The wide, reddish scars criss-cross Charlie Petrizzo's head like a roadmap. They'll always be reminders of a harrowing, humbling journey to a deeper healing for himself and others.
His story may be too incredible for Hollywood: hit by a car at age 4, his head "cracked like an egg," sending him into a coma; electrocuted at 16, suffering third-degree burns on 70 percent of his body; working to help the murderer of a 12-year-old girl - a torture case that drew national headlines - train dogs in the victim's name from inside an Indiana women's prison, even arranging the start of a grueling reconciliation between the killer and the girl's mother.
The former parishioner at St. Matthew Catholic Church in the Ballantyne area returned recently for a showing of the autobiographical documentary "Charlie's Scars," which won a Jury Award at the Asheville Film Festival in November and was scheduled to be shown at the Charlotte Film Festival on March 13. Donations from the screening helped support Special Religious Development Program in Chicago, the parent organization for the church's program to benefit special-needs adults and children.
Petrizzo, 48, has his own cause: Project 2 Heal, which trains dogs to help children with learning and developmental challenges. His ministry is the latest chapter of a life that's devoted to "bringing good from bad" for himself and others.
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Petrizzo doesn't remember anything about the accident at 4 that left him paralyzed on the left side of his body for a long time - and little about being electrocuted when he lost control of an aluminum ladder that touched some power lines in his hometown of Staten Island, N.Y., on July 16, 1979.
"My eyeballs felt like they were pulled out of my head, and I was out," said Petrizzo, a St. Matthew parishioner from 2001 to 2007 who still returns regularly from his home in Waxhaw. "At 36,000 volts, you don't remember much. It hits you, and you're gone."
He survived only because of the quick thinking of Buddy Fair, who was eating across the street at McDonald's and saw the incident. Fair ran over and turned a hose on the teen, who had "turned an orange-red," Fair recalled in the documentary.
Petrizzo's excruciating recovery included physical and mental challenges that would be staggering for anyone, let alone a teenager: disfiguration, multiple skin-graft surgeries (he later contracted liver disease from a tainted blood transfusion), chronic pain after a large part of his left torso was removed, depression and self-esteem issues. But his winding, jagged path to healing actually had begun years earlier.
When he was 11, Petrizzo got a Labrador mix that gave him a profound sense of calm and joy. He knew then that dogs and healing would somehow be a theme throughout his life. The final confirmation came nearly 30 years later in 2002 and 2003, after he had moved to the Charlotte area and advanced to an executive position at Wachovia.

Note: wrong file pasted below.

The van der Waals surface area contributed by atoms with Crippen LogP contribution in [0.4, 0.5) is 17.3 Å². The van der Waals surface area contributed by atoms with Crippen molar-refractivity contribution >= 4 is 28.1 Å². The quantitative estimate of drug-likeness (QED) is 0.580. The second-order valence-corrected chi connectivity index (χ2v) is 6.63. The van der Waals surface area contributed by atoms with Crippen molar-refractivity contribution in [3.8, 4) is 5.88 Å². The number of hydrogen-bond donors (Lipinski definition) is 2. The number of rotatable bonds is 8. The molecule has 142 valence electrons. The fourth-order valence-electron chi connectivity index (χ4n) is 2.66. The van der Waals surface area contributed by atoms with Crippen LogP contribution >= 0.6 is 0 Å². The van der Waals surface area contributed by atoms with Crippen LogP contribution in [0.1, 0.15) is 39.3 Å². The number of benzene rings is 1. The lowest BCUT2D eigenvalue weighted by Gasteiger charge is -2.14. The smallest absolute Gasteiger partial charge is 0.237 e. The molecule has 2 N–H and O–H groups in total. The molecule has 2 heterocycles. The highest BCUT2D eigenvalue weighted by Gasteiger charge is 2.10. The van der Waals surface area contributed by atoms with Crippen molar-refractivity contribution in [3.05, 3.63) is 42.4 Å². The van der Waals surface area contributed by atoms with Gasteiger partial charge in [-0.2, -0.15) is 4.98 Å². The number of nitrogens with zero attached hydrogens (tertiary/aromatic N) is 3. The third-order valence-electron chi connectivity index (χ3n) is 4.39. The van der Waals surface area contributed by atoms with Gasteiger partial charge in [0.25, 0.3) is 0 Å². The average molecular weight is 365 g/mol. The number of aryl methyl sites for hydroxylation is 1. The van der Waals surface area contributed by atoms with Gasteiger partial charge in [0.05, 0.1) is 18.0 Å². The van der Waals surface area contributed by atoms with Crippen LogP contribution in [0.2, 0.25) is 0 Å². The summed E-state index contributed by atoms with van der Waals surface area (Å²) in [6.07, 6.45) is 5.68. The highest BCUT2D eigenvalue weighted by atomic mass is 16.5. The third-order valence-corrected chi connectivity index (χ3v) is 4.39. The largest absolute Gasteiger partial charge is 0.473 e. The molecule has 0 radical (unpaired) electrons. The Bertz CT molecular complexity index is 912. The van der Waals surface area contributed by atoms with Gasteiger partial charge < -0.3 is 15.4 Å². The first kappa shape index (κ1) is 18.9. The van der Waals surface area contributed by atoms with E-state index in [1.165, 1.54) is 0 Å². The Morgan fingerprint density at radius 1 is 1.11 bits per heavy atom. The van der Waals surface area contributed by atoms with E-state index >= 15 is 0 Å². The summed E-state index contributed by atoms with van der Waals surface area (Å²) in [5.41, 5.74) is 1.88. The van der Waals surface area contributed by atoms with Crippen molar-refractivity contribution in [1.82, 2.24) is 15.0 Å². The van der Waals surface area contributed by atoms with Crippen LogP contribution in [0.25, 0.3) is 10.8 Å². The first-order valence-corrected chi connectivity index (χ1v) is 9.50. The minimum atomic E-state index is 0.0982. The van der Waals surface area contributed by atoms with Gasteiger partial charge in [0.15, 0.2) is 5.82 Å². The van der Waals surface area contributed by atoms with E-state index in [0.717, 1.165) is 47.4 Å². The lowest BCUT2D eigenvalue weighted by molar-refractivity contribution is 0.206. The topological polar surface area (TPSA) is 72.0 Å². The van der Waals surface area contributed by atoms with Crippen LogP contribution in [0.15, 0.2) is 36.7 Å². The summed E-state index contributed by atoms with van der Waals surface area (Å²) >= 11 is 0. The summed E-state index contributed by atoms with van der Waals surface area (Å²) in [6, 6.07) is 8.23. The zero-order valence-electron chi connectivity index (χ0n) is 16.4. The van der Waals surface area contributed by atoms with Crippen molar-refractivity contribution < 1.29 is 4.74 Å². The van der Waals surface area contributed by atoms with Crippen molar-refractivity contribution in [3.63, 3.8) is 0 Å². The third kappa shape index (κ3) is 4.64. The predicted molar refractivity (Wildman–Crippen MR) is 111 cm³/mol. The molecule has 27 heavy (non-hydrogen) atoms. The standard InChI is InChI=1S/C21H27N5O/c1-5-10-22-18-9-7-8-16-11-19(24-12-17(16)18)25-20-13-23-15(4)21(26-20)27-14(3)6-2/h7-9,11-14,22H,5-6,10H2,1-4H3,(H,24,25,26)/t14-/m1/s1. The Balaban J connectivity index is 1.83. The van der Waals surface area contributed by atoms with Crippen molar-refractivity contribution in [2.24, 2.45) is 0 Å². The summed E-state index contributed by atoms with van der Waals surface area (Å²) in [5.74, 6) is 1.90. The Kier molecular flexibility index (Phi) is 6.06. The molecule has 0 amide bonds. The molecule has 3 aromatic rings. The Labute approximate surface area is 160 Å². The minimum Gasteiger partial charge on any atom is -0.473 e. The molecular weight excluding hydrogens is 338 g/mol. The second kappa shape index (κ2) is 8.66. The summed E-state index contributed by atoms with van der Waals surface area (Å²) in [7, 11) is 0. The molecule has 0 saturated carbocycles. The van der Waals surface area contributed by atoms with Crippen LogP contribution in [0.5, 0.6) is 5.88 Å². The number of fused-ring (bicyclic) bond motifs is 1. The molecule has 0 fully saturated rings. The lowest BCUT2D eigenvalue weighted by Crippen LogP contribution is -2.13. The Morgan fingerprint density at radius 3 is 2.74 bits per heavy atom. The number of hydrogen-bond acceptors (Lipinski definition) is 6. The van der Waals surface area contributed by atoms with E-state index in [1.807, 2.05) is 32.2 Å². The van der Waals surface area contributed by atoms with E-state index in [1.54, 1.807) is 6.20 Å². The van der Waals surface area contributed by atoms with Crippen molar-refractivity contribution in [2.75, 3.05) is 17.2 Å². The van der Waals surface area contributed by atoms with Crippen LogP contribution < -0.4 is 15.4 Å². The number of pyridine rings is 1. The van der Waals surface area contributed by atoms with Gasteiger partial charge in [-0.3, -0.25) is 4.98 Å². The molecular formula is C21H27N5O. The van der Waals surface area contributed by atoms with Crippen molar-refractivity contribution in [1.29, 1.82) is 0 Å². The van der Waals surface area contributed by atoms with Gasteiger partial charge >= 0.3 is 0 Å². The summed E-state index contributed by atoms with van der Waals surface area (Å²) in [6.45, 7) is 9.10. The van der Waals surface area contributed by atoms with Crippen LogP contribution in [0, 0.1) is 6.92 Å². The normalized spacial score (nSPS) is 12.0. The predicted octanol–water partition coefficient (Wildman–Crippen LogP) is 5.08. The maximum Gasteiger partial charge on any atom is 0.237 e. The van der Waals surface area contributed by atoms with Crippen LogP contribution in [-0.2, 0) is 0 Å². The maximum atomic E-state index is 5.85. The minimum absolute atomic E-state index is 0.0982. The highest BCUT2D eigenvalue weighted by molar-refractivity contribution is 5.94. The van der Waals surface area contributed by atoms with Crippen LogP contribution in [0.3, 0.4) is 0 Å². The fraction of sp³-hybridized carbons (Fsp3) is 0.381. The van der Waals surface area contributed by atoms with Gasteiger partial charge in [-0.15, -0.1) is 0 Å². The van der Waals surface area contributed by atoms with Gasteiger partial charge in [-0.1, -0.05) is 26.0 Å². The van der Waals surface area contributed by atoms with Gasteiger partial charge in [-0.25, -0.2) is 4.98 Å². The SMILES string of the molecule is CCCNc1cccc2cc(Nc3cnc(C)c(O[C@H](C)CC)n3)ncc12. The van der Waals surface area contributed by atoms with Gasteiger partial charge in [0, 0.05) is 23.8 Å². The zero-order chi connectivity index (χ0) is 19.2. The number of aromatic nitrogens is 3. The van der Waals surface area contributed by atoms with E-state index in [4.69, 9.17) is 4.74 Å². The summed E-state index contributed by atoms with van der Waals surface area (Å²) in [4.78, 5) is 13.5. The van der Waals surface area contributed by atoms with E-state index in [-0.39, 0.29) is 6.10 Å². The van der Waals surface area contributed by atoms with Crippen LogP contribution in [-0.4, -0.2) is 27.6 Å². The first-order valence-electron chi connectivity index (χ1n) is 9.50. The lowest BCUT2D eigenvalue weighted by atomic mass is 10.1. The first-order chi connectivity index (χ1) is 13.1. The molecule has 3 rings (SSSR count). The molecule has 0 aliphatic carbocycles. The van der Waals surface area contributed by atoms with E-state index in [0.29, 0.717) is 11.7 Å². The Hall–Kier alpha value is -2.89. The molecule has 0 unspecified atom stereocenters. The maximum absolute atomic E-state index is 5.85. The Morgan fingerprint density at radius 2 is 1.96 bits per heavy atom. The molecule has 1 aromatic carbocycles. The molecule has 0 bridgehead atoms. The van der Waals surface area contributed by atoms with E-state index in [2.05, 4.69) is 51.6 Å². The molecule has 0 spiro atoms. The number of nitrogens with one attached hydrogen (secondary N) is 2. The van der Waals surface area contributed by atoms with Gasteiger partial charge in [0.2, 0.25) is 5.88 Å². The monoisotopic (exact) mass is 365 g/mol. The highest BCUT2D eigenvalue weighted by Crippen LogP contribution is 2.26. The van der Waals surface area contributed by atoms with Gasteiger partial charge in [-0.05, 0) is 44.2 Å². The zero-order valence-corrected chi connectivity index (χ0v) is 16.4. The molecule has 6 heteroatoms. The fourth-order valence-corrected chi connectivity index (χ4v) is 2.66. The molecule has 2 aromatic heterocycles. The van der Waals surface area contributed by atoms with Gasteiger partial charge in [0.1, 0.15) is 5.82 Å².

His mother, Carolyn, a source of unending support during his childhood tragedies, had long been ill with leukemia; she died in 2005. "But a couple (other) things were going on there," Petrizzo said. "My father-in-law took ill; he had cancer and died like about a month after the diagnosis.
"I was getting some push-back from some subordinates about a project I wanted to do to raise money for the Make-A-Wish Foundation because our competition was doing that. ... To me, that was a sign that maybe that was the wrong place, because we had made so much money and were so blessed, and yet I was getting push-back when I asked to do something to give to others.
"I was never home to see my kids. I missed the first six, seven years of their lives. It wasn't worth it; I don't care how much money you're making."
He left the bank in 2003 and founded Project 2 Heal, overseeing dogs on several acres at home.
"We've probably donated about 50 dogs over the five years or so," Petrizzo said before the screening at St. Matthew.
Perhaps his biggest test of healing came when he decided to donate dogs to the Indiana Canine Assistance Network for training inside the prison. While visiting the prison, he learned that one of the inmates working with the dogs was Melinda Loveless - one of four teenagers found guilty in the 1992 burning death of 12-year-old Shanda Sharer in Madison, Ind.
After much soul-searching, he decided to interview Loveless. A former burn victim, he wanted - needed - to see whether she showed remorse.
"I wanted to go for the throat," he said. "It's very hard for me, because I always was the guy who was, 'Somebody killed somebody? I'll pull the lever. Put 'em in the chair. I'll pull the lever.' "
He grimaced, his voice lowering to a whisper. "Melinda was sexually abused by her father for years. That's not condoning what she did. She's got to serve her time.
"But we can let her rot in there, or we can make her productive so that when she comes out she's not costing us money but is contributing to the economy."
His decision to let Loveless continue training the dogs in Shanda's name drew criticism, which he understands.
He also was sensitive to the reaction of Jacque Vaught, Shanda's mother - particularly because his electrocution prevented him from fathering children.
"That's been the single most devastating thing in my life because that affects my wife, Sandy," he said.
After Petrizzo showed Vaught the prison interview and she saw an obviously contrite Loveless, a path to forgiveness opened. Petrizzo was able to convince her that having Loveless help disadvantaged children is something Shanda would want.
He said Vaught has been happier and in less emotional pain since. Some of her scars are healing, too.